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Anyway, I was successful at the first time to make Croissants. I am looking forward to doing it again, and I hope I can continue to be successful.

Next, I want to talk about some practices that we have to pay more attention to during making laminated items. The first one is the dough’s temperature. Our instructor emphasized that we had to keep our dough cool. It’s easy to control the cold dough. If they are warmer, we can’t make good shape items or it’s very difficult to work with room temperature dough. That’s why we always keep the left dough in the fridge after we cut some dough from the big one. It’s not a good practice to leave the left dough on the bench.

The other thing I want to mention is the dusting flour. We use some dusting flour to avoid the dough stick to the bench while folding the lamination dough. Before every time’s folding, we always brush off excess dusting flour. If we don’t do so, our products will open during baking. But for beginners, we forget to brush the flour sometimes.

There is a difference between laminated items and bread or cookies we have made before. For the first ones, we can’t take them out from the oven and leave them outside over two minutes then put them back into the oven. If we do so, we will burn the goods instead of fully baking them. Since the fat in puff dough creates the physical steam. If we take the items out of the oven and let them set out longer, the fat will absorb into the dough. There is no steam anymore. If we put the products back into the oven, they can’t be fully baked. They will be burned. For bread or cookies, sometimes we put the items which already cool back into the oven for longer baking. We can get the better-baked goods and we don’t worry about it’s easy to burn them.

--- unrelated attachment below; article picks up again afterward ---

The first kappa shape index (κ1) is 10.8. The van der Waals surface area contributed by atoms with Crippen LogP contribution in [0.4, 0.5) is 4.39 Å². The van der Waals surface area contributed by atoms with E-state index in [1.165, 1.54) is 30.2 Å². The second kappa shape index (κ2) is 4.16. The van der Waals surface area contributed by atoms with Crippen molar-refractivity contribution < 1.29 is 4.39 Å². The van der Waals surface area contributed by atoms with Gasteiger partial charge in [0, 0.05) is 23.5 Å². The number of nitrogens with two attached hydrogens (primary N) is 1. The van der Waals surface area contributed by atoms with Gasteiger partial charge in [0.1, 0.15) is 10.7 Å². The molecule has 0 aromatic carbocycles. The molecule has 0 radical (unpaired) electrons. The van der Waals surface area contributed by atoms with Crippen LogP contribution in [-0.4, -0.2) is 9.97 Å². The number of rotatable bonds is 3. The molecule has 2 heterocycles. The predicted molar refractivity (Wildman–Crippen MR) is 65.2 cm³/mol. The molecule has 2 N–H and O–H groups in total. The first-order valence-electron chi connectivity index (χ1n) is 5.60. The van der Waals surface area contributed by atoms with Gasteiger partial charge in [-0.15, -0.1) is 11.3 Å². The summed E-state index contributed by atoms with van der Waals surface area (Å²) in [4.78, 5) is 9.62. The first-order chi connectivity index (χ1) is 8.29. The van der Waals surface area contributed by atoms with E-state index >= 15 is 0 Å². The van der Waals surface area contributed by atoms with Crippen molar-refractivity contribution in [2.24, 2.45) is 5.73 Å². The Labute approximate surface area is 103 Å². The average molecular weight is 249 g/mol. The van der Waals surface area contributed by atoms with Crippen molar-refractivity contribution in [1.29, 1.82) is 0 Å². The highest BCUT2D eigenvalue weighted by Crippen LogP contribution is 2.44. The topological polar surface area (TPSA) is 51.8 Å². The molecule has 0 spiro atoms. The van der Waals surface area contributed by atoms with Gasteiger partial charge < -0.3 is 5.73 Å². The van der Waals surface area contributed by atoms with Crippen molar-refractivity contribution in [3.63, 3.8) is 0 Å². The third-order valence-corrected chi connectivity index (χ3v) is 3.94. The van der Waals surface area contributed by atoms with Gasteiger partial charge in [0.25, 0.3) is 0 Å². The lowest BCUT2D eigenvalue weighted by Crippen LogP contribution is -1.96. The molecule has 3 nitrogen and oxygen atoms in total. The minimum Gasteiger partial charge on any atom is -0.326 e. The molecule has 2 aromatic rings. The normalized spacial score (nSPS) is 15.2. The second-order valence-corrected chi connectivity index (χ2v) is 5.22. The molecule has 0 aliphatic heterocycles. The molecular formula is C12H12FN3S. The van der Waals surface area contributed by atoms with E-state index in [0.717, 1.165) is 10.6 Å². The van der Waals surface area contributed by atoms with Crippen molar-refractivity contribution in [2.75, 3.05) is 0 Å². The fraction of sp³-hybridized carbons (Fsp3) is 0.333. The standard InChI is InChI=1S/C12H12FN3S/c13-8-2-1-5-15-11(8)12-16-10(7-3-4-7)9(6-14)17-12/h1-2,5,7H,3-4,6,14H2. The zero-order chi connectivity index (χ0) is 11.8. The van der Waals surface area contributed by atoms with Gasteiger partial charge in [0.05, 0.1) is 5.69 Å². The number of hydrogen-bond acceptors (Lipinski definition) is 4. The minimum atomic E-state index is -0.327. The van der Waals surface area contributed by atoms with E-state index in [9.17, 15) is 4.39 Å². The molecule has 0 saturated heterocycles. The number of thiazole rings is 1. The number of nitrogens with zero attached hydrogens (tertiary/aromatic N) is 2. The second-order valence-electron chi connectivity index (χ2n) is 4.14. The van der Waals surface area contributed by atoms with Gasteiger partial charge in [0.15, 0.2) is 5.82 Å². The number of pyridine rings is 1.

Another thing I can’t understand is the scrapes from the laminated dough. After four days’ learning, we got a lot of scrapes that we kept in the fridge. Our instructor asked us to keep them flat. He said we would use them to make Country loaf. I don’t know why we have to keep the scrapes flat. I’m sure I will understand next week. There must be some reasons to do so. I should have asked the teacher.

This week, we also made some Danish dough products. Frankly, I didn’t do well about those items. To make Danish things we need some techniques.

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These are some Diamonds we made at the first time. They look so different, right?